When Republican National Committee chairman Reince Priebus "suspended" the party's agreement to hold a debate with NBC on February 26, he took care to say that whether or not NBC was involved, the debate, which was set to include questions from partner National Review, would go on as scheduled.

"While we are suspending our partnership with NBC News and its properties, we still fully intend to have a debate on that day, and will ensure that National Review remains part of it," Priebus wrote in a letter to NBC.

As the debate approaches, however, it's likely that critics will raise questions about the participation of National Review, the venerable conservative publication, because of a number of comments made by its writers and editors about Donald Trump. (I should put in a disclaimer high in the story: I worked for National Review from 2001 to 2009 and know, like and respect many of the people involved in this matter.)

To put it mildly, a lot of NR writers don't like Trump.

For example, on June 16, when Trump announced his candidacy, NR roving correspondent Kevin D. Williamson analyzed the event in a piece headlined "Witless Ape Rides Escalator." Williamson called Trump "the most ridiculous buffoon with the worst taste since Caligula." Also: 'a reality-television grotesque with his plastic-surgery-disaster wife, grunting like a baboon about our country's 'brand' and his own vast wealth." And: "not just an ass, but an ass of exceptionally intense asininity." And, of course, a "witless ape."

In August, NR writer Charles C.W. Cooke called Trump a "virus." "A plague is sweeping the land, gathering victims of all shapes and sizes and turning them into fools," Cooke wrote. "Its name — for now — is Trumpism." Cooke has also called Trump "a preposterous little trust-fund wuss" and "a thin-skinned performance artist."

In July, NR's "The Week" feature, written jointly by its staff, said of Trump's candidacy: "'Cometh the hour, cometh the reality-television star,'" or, as Stephen Sondheim put it, "'Send in the clowns.'"

Also in July, NR senior editor Jonah Goldberg called Trump "a low-rent carnival barker." In April, Goldberg hit Trump for hypocrisy in a Twitter exchange over attitudes toward women and added: "I think his hypocrisy is merely the Rose Window of the larger cathedral of Trumpian asininity here." In January, Goldberg said on Fox News that Trump "has a long record of clownishly pretending he'll run for president," and, a moment later, called Trump "a bane of humanity." (Goldberg later said — convincingly for those who follow him — that the "bane of humanity" part was "a bit tongue-in-cheek."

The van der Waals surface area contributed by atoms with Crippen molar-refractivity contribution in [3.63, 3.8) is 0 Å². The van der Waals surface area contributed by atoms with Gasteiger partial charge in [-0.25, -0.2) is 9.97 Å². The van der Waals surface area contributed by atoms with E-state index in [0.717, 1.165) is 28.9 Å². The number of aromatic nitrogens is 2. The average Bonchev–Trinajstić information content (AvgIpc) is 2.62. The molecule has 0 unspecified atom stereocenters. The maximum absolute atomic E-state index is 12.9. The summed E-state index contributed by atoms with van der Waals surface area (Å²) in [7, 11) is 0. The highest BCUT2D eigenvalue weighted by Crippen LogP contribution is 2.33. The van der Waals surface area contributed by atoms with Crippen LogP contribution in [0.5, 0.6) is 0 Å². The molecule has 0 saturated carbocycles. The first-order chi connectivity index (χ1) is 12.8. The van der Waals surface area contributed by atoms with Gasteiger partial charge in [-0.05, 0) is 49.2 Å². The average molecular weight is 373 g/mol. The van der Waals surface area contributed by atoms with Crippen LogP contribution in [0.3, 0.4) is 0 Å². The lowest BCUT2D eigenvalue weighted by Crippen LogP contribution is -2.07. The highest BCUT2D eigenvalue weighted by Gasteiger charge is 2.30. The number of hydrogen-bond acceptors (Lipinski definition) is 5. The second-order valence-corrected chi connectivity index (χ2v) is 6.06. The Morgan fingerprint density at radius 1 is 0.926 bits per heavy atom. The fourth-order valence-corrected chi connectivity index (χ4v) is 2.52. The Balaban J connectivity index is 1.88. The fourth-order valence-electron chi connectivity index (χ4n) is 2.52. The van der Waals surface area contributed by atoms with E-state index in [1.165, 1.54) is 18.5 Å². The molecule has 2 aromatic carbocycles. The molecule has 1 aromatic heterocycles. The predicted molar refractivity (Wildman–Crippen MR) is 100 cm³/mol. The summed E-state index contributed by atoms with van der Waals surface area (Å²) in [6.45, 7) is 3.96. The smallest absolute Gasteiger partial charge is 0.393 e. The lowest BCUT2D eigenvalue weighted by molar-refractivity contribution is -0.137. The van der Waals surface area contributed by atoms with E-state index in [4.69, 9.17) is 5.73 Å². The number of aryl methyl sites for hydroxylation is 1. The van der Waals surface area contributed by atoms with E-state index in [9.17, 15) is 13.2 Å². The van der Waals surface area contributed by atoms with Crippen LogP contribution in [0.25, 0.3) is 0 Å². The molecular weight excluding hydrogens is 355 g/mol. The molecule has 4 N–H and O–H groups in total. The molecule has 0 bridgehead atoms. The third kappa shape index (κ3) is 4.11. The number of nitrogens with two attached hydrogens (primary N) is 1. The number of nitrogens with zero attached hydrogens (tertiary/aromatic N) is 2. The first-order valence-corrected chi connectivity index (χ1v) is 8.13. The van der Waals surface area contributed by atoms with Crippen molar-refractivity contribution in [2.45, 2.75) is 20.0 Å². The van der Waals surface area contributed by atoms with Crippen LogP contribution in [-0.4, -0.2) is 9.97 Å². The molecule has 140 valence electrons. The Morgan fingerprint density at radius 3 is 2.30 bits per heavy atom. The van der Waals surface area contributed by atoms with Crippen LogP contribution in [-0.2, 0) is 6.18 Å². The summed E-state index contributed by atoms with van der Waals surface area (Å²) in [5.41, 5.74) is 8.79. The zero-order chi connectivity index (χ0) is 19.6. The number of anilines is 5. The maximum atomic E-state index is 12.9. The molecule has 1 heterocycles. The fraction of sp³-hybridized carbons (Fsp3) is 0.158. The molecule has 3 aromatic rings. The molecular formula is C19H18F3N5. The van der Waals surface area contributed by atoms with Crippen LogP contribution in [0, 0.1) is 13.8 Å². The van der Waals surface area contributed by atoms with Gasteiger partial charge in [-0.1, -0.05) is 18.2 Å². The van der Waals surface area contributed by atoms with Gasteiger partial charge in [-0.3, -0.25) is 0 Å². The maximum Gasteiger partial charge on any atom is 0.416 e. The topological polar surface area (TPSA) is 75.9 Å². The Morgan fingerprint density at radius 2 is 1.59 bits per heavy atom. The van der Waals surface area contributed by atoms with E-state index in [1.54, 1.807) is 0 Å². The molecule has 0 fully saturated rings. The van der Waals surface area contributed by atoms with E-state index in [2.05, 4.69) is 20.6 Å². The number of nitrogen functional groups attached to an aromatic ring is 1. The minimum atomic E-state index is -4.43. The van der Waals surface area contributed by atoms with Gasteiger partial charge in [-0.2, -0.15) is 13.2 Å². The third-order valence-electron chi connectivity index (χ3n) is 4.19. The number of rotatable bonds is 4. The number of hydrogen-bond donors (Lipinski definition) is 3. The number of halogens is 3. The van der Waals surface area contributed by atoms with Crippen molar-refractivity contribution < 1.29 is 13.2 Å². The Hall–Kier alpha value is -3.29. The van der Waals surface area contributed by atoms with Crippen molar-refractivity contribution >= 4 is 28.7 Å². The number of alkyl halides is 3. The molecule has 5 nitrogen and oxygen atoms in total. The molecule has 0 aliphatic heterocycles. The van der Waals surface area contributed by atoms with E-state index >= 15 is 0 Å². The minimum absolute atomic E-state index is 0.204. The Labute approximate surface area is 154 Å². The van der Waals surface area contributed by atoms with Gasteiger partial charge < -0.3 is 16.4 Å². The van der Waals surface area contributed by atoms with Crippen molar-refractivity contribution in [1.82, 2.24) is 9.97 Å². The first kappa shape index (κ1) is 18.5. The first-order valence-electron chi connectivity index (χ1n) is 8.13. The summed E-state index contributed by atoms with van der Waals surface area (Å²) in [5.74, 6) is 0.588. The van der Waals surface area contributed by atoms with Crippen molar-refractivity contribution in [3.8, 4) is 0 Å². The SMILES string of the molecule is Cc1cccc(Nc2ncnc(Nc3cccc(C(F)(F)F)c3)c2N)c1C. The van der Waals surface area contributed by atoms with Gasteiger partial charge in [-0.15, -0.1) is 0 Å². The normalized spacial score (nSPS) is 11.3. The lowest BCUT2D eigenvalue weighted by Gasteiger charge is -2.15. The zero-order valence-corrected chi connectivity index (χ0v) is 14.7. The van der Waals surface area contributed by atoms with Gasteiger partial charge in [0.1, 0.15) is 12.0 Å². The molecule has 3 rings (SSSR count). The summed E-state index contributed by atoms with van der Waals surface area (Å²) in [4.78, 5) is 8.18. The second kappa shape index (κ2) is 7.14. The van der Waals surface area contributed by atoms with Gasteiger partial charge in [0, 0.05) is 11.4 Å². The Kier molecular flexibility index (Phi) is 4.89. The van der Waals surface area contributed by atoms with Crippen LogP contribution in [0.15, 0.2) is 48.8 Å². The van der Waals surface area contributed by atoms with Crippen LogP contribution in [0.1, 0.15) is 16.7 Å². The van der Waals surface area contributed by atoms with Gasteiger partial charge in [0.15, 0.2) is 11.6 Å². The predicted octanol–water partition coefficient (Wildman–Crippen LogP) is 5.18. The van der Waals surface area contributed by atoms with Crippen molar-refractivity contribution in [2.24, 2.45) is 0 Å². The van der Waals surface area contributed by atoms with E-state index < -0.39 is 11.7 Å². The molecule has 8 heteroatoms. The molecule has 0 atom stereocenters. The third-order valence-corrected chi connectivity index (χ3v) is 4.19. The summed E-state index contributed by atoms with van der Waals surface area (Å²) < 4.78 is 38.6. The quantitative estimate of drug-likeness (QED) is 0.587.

Finally, in perhaps the most notorious hostile analysis of the presidential race so far, National Review editor Rich Lowry said on Fox News in September that rival candidate Carly Fiorina "cut [Trump's] balls off with the precision of a surgeon" in the second Republican debate. Later, Lowry got into a heated Twitter exchange with Trump, saying, "I thought the Carly cut your balls off line might bother you, but you know it's true …" and "A deal for you, Donald: if you apologize to Carly for your boorish insult, I might stop noting how she cut your b**** off."

That could make for an interesting atmosphere, should Lowry and Trump share a debate stage.

Trump is of course not the only candidate NR writers have criticized; just ask Ben Carson, Jeb Bush, Chris Christie, Marco Rubio, Ted Cruz and others. But it's fair to say Trump is a special case, and he has been on the receiving end of unusually strong invective from NR.

Lowry says that won't be a problem come debate time. "We obviously have strong opinions and don't hide them, but that won't keep us from being tough but fair with everyone," he told me in an email exchange.

The underlying problem here is that some of the networks have leaned so far left in the past that the RNC felt the need to insist on including someone who "speaks conservative" among the debate panelists. But some of the best conservative speakers are prominent figures at opinion publications who are 1) appalled by Trump, and 2) unconstrained from expressing their feelings about him. That makes for a lively public conversation, but is it a good idea for a presidential debate?